Taiwan alerts fighter jets and puts missile, naval and land units on high alert for Chinese military exercises

Taiwan on Thursday alerted fighter jets and put missile, naval and land units on alert for Chinese military drills around the self-ruled island, where a new president took office this week.

The Chinese military said its two-day drills around Taiwan were punishment for separatist forces seeking independence. Beijing claims Taiwan is part of Chinese territory, and the People’s Liberation Army sends naval ships and fighter jets into the Taiwan Strait and other areas around the island almost daily to wear down Taiwan’s defenses and intimidate a population that strongly supports its de facto independence.

China’s “irrational provocation endangers peace and stability in the region,” Taiwan’s Defense Ministry said in a statement. It said Taipei would not seek conflict, but “would not shy away from it either.”

“This pretext for conducting military exercises not only does not contribute to peace and stability in the Taiwan Strait, but also shows its hegemonic nature at its core,” the statement said.

In his inaugural speech on Monday, Taiwan’s President William Lai called on Beijing to stop its military intimidation and promised “neither to give in nor to provoke” the mainland’s Communist Party leadership.

The president, also known as Lai Ching-te, said he was seeking dialogue with Beijing while maintaining Taiwan’s current status and avoiding conflicts involving the island’s key ally, the United States, and other regional partners such as Japan and Australia could include.

The People’s Liberation Army’s Eastern Theater Command said the land, naval and air exercises around Taiwan are intended to test the army units’ naval and air capabilities as well as their joint strike capabilities to hit targets and gain control of the battlefield.

“This is also a severe punishment for the separatist forces seeking ‘independence’ and a serious warning to external forces for interference and provocation,” the statement on social media site Weibo said.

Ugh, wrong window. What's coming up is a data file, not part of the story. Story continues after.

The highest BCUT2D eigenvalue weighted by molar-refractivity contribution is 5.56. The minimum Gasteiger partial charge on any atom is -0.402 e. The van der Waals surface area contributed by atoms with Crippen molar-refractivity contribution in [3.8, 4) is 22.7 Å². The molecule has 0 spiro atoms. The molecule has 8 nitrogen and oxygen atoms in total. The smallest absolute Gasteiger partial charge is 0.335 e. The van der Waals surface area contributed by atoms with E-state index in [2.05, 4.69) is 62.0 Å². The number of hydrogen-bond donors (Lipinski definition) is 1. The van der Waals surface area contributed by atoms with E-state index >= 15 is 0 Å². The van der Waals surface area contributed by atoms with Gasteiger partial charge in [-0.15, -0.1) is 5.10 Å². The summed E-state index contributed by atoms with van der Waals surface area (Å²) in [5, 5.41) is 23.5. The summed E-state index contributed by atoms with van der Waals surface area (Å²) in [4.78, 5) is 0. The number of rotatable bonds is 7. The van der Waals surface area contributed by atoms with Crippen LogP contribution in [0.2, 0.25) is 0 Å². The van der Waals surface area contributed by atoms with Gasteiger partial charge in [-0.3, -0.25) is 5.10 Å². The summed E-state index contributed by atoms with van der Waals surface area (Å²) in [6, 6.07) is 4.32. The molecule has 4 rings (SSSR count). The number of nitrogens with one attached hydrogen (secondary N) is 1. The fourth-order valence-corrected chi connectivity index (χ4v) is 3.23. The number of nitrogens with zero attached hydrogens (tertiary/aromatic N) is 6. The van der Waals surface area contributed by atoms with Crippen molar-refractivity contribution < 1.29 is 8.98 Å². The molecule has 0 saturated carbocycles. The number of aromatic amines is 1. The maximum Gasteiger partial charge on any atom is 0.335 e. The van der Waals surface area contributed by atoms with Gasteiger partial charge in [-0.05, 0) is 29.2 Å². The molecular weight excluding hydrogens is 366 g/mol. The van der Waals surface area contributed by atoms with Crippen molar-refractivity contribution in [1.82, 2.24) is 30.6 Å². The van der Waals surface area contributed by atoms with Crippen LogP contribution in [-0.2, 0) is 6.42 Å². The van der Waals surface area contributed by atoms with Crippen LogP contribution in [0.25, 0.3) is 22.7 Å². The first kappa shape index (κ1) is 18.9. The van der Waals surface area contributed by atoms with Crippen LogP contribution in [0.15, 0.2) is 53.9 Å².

The Chinese army released a map of the planned training area, which surrounds Taiwan’s main island at five points and other locations including the Taiwan-controlled Kinmen and Matsu island groups near the Chinese coast.

The Chinese Coast Guard also said in a statement that it had organized a fleet to conduct law enforcement exercises near two islands near Kinmen and Matsu.

While China described the exercises as punishment for Taiwan’s election results, the pro-democracy Democratic Progressive Party has now led the island’s government for more than a decade, even though the pro-Chinese Nationalist Party won a one-seat majority in parliament.

Speaking in Australia, the deputy commander of the US Indo-Pacific Command, US Navy Lt. Gen. Stephen Sklenka, called on countries in the Asia-Pacific region to condemn the Chinese military exercises.

“It’s no surprise that every time there is an action that highlights Taiwan in the international sphere, the Chinese feel compelled to make some sort of statement,” Sklenka told the National Press Club of Australia in the capital Canberra Alluding to Monday’s presidential inauguration.

“Just because we expect this behavior doesn’t mean we shouldn’t condemn it, and we must publicly condemn it. And it has to come from us, but I think it also has to come from the nations in the region. It’s one thing for the United States to condemn the Chinese, but I think it has a far greater impact when it comes from nations in this region,” Sklenka added.

Japan’s top envoy made the remarks during his visit to the United States, saying Japan and Taiwan share values ​​and principles, including freedom, democracy, fundamental rights and the rule of law.

Taiwan “is our extremely important partner with whom we have close economic ties and people-to-people exchanges, and it is our valuable friend,” Secretary of State Yoko Kamikawa told reporters in Washington, where she held talks with Secretary of State Antony J. Blinken.

She said she and Blinken discussed Taiwan and the importance of keeping the Taiwan Strait, one of the world’s most important waterways for shipping, peaceful.

Bodeen is an Associated Press writer. AP reporters Rod McGuirk in Melbourne and Mari Yamaguchi in Tokyo contributed to this report.